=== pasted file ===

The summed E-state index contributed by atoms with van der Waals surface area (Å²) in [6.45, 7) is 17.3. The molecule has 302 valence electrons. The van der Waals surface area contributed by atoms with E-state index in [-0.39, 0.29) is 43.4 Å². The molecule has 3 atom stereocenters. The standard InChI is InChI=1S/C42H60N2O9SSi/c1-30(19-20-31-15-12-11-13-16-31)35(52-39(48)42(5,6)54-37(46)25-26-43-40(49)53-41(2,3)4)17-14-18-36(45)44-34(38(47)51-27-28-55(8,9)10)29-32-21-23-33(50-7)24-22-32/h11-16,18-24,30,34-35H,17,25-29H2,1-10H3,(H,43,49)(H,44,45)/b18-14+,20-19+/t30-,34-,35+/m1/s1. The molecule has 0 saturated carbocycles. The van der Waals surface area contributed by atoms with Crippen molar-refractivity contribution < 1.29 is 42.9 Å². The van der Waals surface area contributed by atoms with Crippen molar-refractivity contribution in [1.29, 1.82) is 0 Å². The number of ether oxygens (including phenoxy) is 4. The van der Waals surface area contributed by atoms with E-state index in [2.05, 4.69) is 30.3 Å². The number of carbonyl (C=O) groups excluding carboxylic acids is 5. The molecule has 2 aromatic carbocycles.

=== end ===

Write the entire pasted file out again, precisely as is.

The summed E-state index contributed by atoms with van der Waals surface area (Å²) in [6.45, 7) is 17.3. The molecule has 302 valence electrons. The van der Waals surface area contributed by atoms with E-state index in [-0.39, 0.29) is 43.4 Å². The molecule has 3 atom stereocenters. The standard InChI is InChI=1S/C42H60N2O9SSi/c1-30(19-20-31-15-12-11-13-16-31)35(52-39(48)42(5,6)54-37(46)25-26-43-40(49)53-41(2,3)4)17-14-18-36(45)44-34(38(47)51-27-28-55(8,9)10)29-32-21-23-33(50-7)24-22-32/h11-16,18-24,30,34-35H,17,25-29H2,1-10H3,(H,43,49)(H,44,45)/b18-14+,20-19+/t30-,34-,35+/m1/s1. The molecule has 0 saturated carbocycles. The van der Waals surface area contributed by atoms with Crippen molar-refractivity contribution < 1.29 is 42.9 Å². The van der Waals surface area contributed by atoms with Crippen molar-refractivity contribution in [1.29, 1.82) is 0 Å². The number of ether oxygens (including phenoxy) is 4. The van der Waals surface area contributed by atoms with E-state index in [2.05, 4.69) is 30.3 Å². The number of carbonyl (C=O) groups excluding carboxylic acids is 5. The molecule has 2 aromatic carbocycles.